Recently a soft and astute human being told me that a positive side to a bad experience I had was that it makes me uniquely qualified to help someone going through something similar. This was yesterday. And I couldn’t help echoing this thought in my mind as I listened to Todd Glass give such a beautifully unique and touching perspective on hiding who you are, being gay, and coming out, on Marc Maron’s WTF Podcast. These two things together nudged me to talk about something I’ve been dealing with for over a decade, something that still gnaws at me, and something that has taught me some beautiful lessons in humanity, family, and love. I’m not saying this in anyway compares to Todd Glass’ triumphant and fractured story. I could never fathom the complications and hurt that comes with something like that. Dealing with the violent and close-minded take on homosexuality our society has cultivated is in no way like the “abandonment issues” (thanks ex-girlfriends!) I deal with from my mother. But that’s what I’m going to talk about. My mother (eye rollzzzzz).
And I hope this helps you. If you need it.
Anyway, when I was around the age of 11 or 12 my increasingly disconnected mother disappeared. This is how I remember it at least. And unlike most maternal vanishing acts it wasn’t because of drugs or kidnapping or magic or anything else I may have been able to understand at that age. It was manic depression. But that meant farts-and-a-half to me at the time. I just knew she was one day there and then not the next.
Three months later she returns and two custody battles later I realize that in her chase for a youth and with the baggage of an eroding mind she spent an adulteruous absence in the same town I continued to look for her in. The details and corkscrew turns of these revelations and divorce proceedings are seemingly endless and horrifying and boring, all at once. When it was finally decided, by the first judge who cared for justice, my mother was unfit to raise my sister and I, my actual parent, my father, was returned custody and rightfully the home he was paying for. After several years of calendar-marked visits and a handful of almost-reconciliations my mother burned me for the last time and that, as they say, was that.
Now, it was a long and difficult process. I didn’t disconnect from the woman overnight. I skip over most of it to protect my own harsh memories and to not bore you. There were fights, there were sirens, there were admissions a child should never hear, there were suicide attempts and homicide threats, the whole American gamut. But none of those stories are the point (though I do take pride in my youthful defiance of kicking in the door of my mother’s worst boyfriend’s new Porsche [a now convicted sex offender!]). The point is this:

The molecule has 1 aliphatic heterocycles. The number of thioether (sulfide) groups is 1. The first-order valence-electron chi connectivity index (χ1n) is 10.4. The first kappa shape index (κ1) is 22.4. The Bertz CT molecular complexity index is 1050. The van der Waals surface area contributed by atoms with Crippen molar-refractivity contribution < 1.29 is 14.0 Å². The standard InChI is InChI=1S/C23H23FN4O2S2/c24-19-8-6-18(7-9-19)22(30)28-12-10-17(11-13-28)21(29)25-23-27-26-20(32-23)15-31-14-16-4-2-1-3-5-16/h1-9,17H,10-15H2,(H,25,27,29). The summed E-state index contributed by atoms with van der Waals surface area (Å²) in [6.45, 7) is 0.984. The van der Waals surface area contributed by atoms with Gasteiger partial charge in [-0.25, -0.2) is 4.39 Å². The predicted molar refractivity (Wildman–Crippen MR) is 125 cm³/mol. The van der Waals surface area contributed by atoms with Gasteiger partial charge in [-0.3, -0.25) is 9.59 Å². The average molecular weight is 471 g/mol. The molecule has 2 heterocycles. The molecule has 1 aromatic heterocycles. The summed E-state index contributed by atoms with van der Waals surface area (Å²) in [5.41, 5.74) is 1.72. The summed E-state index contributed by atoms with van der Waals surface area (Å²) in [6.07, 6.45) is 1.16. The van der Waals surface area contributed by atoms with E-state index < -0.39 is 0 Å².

You can not help who you love and you can not make any human being love you. I know this sounds literal in my case. I could not help being born from my mother, I could not help to learn language and compassion and how to walk from her, I could not help to memorize her circadian rhythm before I could formulate thought. But it is the same as how you can not help who you fall in love with. You do not chose who your heart desires, for whatever reason. Not for attention, not for affection, and not for attraction. And when these people, these equally naive, fractured, and human people, when they do not realize that you are lovable and worthwhile and brilliant that is not your fault. It is theirs. One day, hopefully, they will realize and lament these mistakes they’ve made. But they also might not. And that is fine. They looked away when the meteor skimmed our atmosphere. Years from now the geniuses with their eyes to the sky will recall how you were ebullient and night-ripping, whereas these failures, these non-awares, will only recall in faded stories how truly bombastic you really are. It is a mistake and that is all it is. It is the same as the bumper you hit parallel parking the other day.
Now, that isn’t to say that mistakes can not affect you deeply. A misplaced digit can foreclose a home and ruin an entire family, entire generations. These ripples are for us to deal with and learn to endure. What we can’t affect is the mistake that led us here. And knowing that is comforting because knowing that means knowing that you are a product of the world and that itself is beautiful. And it will highlight the people, the actions, the objects, that weren’t mistakes. And you will cherish those with all of your heart because your heart is worthwhile and has grown larger than cities and has learned to exclude anything that does not match its sincerity.
Be careful. As I said, these are mistakes. Sometimes they are made because of off-balance serotonin levels and sometimes they are made because of fun white powders and sometimes they come from generations of non-love, but they are mistakes nonetheless. You will make mistakes. You may ignore a shining and brilliant human being who yearns for your affection, and you may never know that you did. But you must remember to try, you must remember to be careful. And when you slip, and this is not easy, you must try to explain, you must try to reveal. Because we will live on enduring and knowing we are meteors with unmatched speed and fury, but even rocks on fire in space can use a bit of tenderness, a bit of clarity.